Although in competition with Senator Joe McCarthy, the HUAC was actually older. It was formed in 1945, and had been preceded by several similar committees in earlier decades. Author Michael Savage writes that

it was an investigative committee of the United States House of Representatives charged with uncovering subversive activity in the United States. It looked into the activities and associations of, particularly, those in the government and the entertainment industry, especially in Hollywood, who were suspected of being communists.

At this time in history, 'communism' was more than merely an interesting political theory. It was an organization which owed allegiance to Joseph Stalin, whose aim was to ensure the end of freedom among the nations of the world, and placed Soviet soldiers on every continent to oppress people everywhere. Insane because he thought world domination possible, and ruthless because he calmly planned and carried out the deaths of millions, Stalin had followers in America. This is what it meant to be a communist, a member of the Communist Party, in the 1940's and 1950's.

HUAC rooted out Soviet operative Alger Hiss, who was convicted of perjury on January 21, 1950, and it revealed the extent of communist infiltration of the film industry, ultimately resulting in prison terms for the so-called "Hollywood Ten," people found guilty of contempt of Congress for refusing to answer questions about their communist affiliations. In addition, many other Hollywood communists were blacklisted and refused employment in the film industry.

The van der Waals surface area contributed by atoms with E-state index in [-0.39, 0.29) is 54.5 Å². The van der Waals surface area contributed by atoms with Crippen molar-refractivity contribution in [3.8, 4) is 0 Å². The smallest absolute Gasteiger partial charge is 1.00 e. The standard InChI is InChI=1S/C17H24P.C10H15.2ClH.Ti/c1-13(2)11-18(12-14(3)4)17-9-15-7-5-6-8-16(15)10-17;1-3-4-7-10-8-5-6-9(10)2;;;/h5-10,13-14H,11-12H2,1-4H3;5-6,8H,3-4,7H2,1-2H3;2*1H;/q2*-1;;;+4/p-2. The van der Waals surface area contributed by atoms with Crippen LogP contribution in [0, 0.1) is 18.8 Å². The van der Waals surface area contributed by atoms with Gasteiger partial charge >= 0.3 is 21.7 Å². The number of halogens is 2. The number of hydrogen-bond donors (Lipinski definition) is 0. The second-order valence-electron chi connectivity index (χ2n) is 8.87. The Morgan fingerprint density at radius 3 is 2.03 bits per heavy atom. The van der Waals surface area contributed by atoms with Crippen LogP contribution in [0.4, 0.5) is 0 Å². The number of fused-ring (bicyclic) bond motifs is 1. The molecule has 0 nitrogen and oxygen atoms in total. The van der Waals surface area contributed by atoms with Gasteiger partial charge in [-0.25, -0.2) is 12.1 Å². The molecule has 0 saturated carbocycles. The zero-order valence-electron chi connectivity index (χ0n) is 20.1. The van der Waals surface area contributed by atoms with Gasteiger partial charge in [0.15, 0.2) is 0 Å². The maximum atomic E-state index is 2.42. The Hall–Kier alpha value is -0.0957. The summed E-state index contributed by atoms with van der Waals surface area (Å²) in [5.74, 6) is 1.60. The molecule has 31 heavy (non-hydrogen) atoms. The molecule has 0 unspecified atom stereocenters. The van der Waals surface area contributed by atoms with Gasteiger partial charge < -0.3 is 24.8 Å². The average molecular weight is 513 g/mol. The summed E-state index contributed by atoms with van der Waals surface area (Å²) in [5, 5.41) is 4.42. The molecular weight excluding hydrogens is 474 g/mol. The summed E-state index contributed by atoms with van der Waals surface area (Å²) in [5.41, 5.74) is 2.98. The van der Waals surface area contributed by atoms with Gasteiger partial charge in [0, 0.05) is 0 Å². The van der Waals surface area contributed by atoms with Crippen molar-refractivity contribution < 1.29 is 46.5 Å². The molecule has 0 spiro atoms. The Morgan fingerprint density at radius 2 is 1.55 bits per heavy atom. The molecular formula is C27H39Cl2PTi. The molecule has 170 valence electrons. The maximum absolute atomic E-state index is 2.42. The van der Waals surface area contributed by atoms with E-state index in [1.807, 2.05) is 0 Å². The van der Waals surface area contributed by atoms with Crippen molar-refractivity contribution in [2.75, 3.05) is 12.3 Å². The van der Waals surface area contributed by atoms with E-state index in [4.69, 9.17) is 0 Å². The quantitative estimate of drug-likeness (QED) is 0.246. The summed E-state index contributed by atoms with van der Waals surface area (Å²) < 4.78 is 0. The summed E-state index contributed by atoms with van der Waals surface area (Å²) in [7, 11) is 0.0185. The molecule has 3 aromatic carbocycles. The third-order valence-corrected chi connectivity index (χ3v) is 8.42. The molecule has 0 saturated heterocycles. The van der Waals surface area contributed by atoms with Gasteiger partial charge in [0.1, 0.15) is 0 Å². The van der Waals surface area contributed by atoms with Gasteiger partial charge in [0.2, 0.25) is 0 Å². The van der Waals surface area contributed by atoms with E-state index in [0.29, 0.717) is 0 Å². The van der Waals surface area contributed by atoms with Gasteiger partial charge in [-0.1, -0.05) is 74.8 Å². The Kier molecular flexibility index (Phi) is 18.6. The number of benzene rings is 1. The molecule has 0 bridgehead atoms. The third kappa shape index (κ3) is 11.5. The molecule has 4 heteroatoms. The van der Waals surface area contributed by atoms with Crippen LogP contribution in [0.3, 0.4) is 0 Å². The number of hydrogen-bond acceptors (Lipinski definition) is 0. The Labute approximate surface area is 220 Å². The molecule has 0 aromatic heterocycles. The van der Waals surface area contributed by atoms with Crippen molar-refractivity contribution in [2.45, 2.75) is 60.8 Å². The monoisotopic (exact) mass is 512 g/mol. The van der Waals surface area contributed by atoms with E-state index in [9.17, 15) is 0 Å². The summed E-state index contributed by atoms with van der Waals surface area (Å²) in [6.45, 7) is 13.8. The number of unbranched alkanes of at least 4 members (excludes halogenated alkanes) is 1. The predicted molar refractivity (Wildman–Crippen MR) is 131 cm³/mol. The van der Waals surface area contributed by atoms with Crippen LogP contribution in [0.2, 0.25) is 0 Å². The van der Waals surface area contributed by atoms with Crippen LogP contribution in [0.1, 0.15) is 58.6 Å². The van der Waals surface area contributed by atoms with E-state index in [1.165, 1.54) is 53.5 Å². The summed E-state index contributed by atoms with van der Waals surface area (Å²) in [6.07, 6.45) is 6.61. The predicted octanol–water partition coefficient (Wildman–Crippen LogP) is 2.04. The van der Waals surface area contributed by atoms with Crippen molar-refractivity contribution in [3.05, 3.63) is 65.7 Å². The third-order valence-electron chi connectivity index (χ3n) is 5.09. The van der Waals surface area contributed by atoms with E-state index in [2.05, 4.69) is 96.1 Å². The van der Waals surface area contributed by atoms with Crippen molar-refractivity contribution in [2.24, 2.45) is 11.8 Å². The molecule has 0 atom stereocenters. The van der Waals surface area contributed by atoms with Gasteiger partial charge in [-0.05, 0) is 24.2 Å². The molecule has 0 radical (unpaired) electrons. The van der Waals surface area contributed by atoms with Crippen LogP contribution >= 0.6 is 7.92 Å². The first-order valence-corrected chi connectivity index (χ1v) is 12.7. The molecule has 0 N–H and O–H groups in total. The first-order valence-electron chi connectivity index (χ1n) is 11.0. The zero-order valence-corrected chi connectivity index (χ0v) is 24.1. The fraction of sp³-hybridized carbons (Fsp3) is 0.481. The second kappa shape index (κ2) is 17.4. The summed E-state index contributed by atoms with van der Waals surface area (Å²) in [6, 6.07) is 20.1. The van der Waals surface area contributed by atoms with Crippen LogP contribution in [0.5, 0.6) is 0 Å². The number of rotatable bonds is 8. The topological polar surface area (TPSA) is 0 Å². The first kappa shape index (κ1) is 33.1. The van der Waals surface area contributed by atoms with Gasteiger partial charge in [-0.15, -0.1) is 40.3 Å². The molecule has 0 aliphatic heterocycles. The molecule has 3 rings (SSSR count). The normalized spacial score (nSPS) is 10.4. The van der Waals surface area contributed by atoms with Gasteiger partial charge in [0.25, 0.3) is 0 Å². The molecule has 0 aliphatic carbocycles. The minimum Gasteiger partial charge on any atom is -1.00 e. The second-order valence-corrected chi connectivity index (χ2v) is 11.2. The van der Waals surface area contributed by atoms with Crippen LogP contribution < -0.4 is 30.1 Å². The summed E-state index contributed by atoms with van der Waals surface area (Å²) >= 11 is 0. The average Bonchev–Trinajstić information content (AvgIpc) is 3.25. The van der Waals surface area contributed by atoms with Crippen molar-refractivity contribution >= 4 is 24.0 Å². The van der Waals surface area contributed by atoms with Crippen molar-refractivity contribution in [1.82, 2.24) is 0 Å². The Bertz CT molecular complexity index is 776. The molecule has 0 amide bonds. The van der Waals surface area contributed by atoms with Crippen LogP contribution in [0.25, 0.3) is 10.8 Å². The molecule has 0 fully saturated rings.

These communists were not 'freethinkers' who wanted to exercise their freedoms of thought and speech. They were organized operatives and agents of a foreign government whose stated purpose was the dismantling of the United States and its government.

HUAC served America and protected it from what was then the most serious threat to the national security of the United States: the spread of Soviet Communism.

One need only remember that the Soviet Union had thousands of atomic warhead, mounted on missiles, and aimed at major American cities. This was what it meant to be a communist.

The evidence of history, particularly since the Venona Papers were released after the fall of the Soviet Union in the early 1990's, tells

us that things were even worse than the HUAC feared. The number of paid Soviet spies in the government and in the news media was more than the HUAC had guessed or suspected.

The Venona Papers were a collection of transcriptions of encoded radio messages by Soviet KGB agents in the United States to their superiors in Moscow between the years 1943 and 1948. They reveal that by the time World War II had ended, the United States government had been infiltrated at every level by Soviet agents who influenced policy and recruited others as Soviet spies. The Venona Papers revealed that HUAC's pursuit of communists was a justified attempt to identify and weed out traitors to America who had infiltrated our government and our entertainment industry.

It is breathtaking to realize that the U.S. government and the American news media were saturated by foreign spies whose mission was to undermine and destroy our society. It is a tribute to the strength of our national character that we survived such an attack

Sunday, March 11, 2012

Many Praises for Ford